Community Health Systems (CHS) reported to the U.S. Securities and Exchange Commission in July that it was the target of an external criminal attack and data breach between April and June 2014. CHS’s expert forensic firm, Mandiant, indicated that the attacker was an advanced persistent threat (APT) group operating in China. The APT group used highly sophisticated malware to attack the company’s systems.
CHS confirmed that the data did not include patient credit card, medical or clinical information; however, it did include patient names, addresses, birth dates, telephone numbers and Social Security numbers.
Effects of the Data Breach
The compromised data may be used in the following ways:
- True name identity theft schemes when combined with other false documents
- Opening bank accounts
- Applying for and opening credit cards
- Applying for and opening loans
- Piggybacking and increasing credit scores
- Creation of synthetic identities
- Combination of real and falsified personal information to create brand new identities
- Insurance fraud schemes through filing fraudulent claims
On April 8, the FBI issued a private industry notification (PIN) directed at the health care industry. Insurance Journal quoted the PIN as saying: “The health care industry is not as resilient to cyber intrusions compared to the financial and retail sectors, therefore the possibility of increased cyber intrusions is likely.”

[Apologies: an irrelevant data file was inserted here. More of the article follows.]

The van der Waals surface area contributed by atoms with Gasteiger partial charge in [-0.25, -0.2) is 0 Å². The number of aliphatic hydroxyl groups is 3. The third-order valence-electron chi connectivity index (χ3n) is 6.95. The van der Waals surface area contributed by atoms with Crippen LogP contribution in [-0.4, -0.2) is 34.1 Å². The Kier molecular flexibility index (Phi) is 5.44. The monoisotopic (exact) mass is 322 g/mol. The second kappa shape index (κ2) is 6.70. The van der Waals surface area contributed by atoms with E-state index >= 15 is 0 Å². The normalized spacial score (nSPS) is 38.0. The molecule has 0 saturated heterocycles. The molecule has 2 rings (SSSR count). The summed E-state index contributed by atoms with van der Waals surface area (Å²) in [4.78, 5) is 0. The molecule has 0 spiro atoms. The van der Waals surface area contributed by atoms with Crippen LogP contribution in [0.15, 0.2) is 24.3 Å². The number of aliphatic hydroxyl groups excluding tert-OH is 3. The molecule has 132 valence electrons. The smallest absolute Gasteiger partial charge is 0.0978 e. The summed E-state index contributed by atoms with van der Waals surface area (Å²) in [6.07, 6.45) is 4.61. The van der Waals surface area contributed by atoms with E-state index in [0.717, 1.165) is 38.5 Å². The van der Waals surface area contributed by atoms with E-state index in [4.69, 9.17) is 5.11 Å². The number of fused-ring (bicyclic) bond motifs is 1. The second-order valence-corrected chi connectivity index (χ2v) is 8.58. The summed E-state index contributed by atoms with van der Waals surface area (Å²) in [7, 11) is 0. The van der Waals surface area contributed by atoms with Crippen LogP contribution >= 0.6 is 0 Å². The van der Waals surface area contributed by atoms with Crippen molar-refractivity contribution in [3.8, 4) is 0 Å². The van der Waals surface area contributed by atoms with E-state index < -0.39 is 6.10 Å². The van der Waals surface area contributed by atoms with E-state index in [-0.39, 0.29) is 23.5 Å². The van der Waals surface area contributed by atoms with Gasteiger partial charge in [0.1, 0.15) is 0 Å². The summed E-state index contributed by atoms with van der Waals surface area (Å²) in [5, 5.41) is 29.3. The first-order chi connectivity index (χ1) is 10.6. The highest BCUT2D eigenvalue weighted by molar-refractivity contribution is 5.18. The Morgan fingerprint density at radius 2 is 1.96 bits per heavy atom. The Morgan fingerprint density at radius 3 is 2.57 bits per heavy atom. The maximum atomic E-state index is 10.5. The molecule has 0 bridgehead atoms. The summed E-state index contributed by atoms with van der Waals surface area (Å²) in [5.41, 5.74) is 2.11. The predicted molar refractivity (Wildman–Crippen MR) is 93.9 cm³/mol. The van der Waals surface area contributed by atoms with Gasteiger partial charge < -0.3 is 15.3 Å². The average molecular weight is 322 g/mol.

In February 2014, the SANS Institute issued a white paper concerning emerging cyber threats for the health care industry. According to the white paper, the health care industry is particularly vulnerable to data breaches for several reasons:
- The industry is rapidly moving to an Internet of Things (IoT) environment in which medical devices and other technology are connected to the Internet.
- With the rollout of Healthcare.gov, there is a flood of electronic personal health information being exchanged.
- Across the industry, cyber security strategies and controls are inadequate
We expect medical industry data breaches to continue to trend upward. The upheaval within the industry related to the conversion of digital records and the increasing reliance on IoT technology combined with deficient cyber security strategies and controls make the industry a prime target.
The CHS data breach was a large, externally targeted breach by a group in China that used sophisticated tools and techniques, which may indicate a nation-state sponsorship. At 4.5 million records, the breach was exceptionally large. As of Aug. 12, the Identity Theft Resource Center reported 204 medical/health care data breaches and 2.2 million records compromised (an average of approximately 11,000 per breach). The industry is not only vulnerable to large attacks, such as the one on CHS, but also smaller attacks, such as skimming devices at point-of-sale terminals within doctors’ offices. Additionally, given the lucrative value placed on stolen medical credentials, the insider threat is also quite real.